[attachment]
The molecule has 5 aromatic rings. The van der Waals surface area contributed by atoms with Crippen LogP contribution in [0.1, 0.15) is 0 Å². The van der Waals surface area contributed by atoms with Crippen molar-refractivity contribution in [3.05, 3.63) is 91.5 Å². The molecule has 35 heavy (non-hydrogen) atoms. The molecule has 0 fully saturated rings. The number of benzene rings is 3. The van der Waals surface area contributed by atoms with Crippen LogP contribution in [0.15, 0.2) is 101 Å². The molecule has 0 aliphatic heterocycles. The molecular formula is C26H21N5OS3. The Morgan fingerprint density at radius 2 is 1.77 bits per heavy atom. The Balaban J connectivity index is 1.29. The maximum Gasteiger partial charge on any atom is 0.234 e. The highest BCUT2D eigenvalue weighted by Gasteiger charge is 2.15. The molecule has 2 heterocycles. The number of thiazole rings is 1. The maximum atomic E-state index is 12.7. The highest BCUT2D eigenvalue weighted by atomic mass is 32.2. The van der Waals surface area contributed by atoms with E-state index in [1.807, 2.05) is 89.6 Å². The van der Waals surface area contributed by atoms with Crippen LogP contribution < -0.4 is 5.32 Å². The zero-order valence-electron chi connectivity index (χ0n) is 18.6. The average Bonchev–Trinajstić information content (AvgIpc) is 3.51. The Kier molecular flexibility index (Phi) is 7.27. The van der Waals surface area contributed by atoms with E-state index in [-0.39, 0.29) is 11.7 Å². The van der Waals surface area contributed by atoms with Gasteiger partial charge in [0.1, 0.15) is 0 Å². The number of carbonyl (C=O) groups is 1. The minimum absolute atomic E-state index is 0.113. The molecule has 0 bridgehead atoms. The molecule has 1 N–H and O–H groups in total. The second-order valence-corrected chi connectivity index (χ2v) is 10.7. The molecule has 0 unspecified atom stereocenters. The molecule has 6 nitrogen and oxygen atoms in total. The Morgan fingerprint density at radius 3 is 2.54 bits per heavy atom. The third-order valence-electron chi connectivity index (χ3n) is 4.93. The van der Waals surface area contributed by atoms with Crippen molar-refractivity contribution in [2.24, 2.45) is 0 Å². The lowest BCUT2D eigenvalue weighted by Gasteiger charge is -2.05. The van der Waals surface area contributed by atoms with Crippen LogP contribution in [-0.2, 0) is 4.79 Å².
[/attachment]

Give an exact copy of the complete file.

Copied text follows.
The molecule has 5 aromatic rings. The van der Waals surface area contributed by atoms with Crippen LogP contribution in [0.1, 0.15) is 0 Å². The van der Waals surface area contributed by atoms with Crippen molar-refractivity contribution in [3.05, 3.63) is 91.5 Å². The molecule has 35 heavy (non-hydrogen) atoms. The molecule has 0 fully saturated rings. The number of benzene rings is 3. The van der Waals surface area contributed by atoms with Crippen LogP contribution in [0.15, 0.2) is 101 Å². The molecule has 0 aliphatic heterocycles. The molecular formula is C26H21N5OS3. The Morgan fingerprint density at radius 2 is 1.77 bits per heavy atom. The Balaban J connectivity index is 1.29. The maximum Gasteiger partial charge on any atom is 0.234 e. The highest BCUT2D eigenvalue weighted by Gasteiger charge is 2.15. The molecule has 2 heterocycles. The number of thiazole rings is 1. The maximum atomic E-state index is 12.7. The highest BCUT2D eigenvalue weighted by atomic mass is 32.2. The van der Waals surface area contributed by atoms with E-state index in [1.807, 2.05) is 89.6 Å². The van der Waals surface area contributed by atoms with Crippen LogP contribution < -0.4 is 5.32 Å². The zero-order valence-electron chi connectivity index (χ0n) is 18.6. The average Bonchev–Trinajstić information content (AvgIpc) is 3.51. The Kier molecular flexibility index (Phi) is 7.27. The van der Waals surface area contributed by atoms with E-state index in [-0.39, 0.29) is 11.7 Å². The van der Waals surface area contributed by atoms with Gasteiger partial charge in [0.1, 0.15) is 0 Å². The number of carbonyl (C=O) groups is 1. The minimum absolute atomic E-state index is 0.113. The molecule has 0 bridgehead atoms. The molecule has 1 N–H and O–H groups in total. The second-order valence-corrected chi connectivity index (χ2v) is 10.7. The molecule has 0 unspecified atom stereocenters. The molecule has 6 nitrogen and oxygen atoms in total. The Morgan fingerprint density at radius 3 is 2.54 bits per heavy atom. The third-order valence-electron chi connectivity index (χ3n) is 4.93. The van der Waals surface area contributed by atoms with Crippen molar-refractivity contribution in [2.24, 2.45) is 0 Å². The lowest BCUT2D eigenvalue weighted by Gasteiger charge is -2.05. The van der Waals surface area contributed by atoms with Crippen LogP contribution in [-0.2, 0) is 4.79 Å².